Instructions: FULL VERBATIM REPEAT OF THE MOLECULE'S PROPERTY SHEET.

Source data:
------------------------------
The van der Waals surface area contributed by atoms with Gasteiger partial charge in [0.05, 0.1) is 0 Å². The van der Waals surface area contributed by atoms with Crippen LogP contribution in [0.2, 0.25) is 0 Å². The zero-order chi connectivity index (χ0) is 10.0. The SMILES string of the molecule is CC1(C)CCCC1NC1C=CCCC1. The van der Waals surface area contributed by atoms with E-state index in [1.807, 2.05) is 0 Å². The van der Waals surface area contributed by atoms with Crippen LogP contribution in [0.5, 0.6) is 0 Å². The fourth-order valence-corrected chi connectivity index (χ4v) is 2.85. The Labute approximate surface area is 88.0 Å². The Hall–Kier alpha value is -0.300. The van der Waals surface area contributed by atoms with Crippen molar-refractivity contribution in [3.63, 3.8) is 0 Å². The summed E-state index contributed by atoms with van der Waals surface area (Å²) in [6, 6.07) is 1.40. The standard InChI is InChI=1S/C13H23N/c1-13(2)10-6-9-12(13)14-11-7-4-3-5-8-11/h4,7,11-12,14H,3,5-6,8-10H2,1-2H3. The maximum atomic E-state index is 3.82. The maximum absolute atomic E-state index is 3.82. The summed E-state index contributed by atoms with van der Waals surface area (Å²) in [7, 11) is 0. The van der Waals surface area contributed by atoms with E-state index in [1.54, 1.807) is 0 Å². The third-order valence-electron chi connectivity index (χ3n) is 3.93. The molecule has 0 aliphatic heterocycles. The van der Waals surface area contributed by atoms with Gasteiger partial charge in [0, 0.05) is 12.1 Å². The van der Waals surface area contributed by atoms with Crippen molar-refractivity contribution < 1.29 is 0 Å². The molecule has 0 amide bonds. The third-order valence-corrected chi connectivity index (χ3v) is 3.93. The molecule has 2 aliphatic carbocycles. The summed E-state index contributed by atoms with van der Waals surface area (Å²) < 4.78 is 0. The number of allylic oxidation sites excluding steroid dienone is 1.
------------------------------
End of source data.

The van der Waals surface area contributed by atoms with Gasteiger partial charge in [0.05, 0.1) is 0 Å². The van der Waals surface area contributed by atoms with Crippen LogP contribution in [0.2, 0.25) is 0 Å². The zero-order chi connectivity index (χ0) is 10.0. The SMILES string of the molecule is CC1(C)CCCC1NC1C=CCCC1. The van der Waals surface area contributed by atoms with E-state index in [1.807, 2.05) is 0 Å². The van der Waals surface area contributed by atoms with Crippen LogP contribution in [0.5, 0.6) is 0 Å². The fourth-order valence-corrected chi connectivity index (χ4v) is 2.85. The Labute approximate surface area is 88.0 Å². The Hall–Kier alpha value is -0.300. The van der Waals surface area contributed by atoms with Crippen molar-refractivity contribution in [3.63, 3.8) is 0 Å². The summed E-state index contributed by atoms with van der Waals surface area (Å²) in [6, 6.07) is 1.40. The standard InChI is InChI=1S/C13H23N/c1-13(2)10-6-9-12(13)14-11-7-4-3-5-8-11/h4,7,11-12,14H,3,5-6,8-10H2,1-2H3. The maximum atomic E-state index is 3.82. The maximum absolute atomic E-state index is 3.82. The summed E-state index contributed by atoms with van der Waals surface area (Å²) in [7, 11) is 0. The van der Waals surface area contributed by atoms with E-state index in [1.54, 1.807) is 0 Å². The third-order valence-electron chi connectivity index (χ3n) is 3.93. The molecule has 0 aliphatic heterocycles. The van der Waals surface area contributed by atoms with Gasteiger partial charge in [0, 0.05) is 12.1 Å². The van der Waals surface area contributed by atoms with Crippen molar-refractivity contribution < 1.29 is 0 Å². The molecule has 0 amide bonds. The third-order valence-corrected chi connectivity index (χ3v) is 3.93. The molecule has 2 aliphatic carbocycles. The summed E-state index contributed by atoms with van der Waals surface area (Å²) < 4.78 is 0. The number of allylic oxidation sites excluding steroid dienone is 1.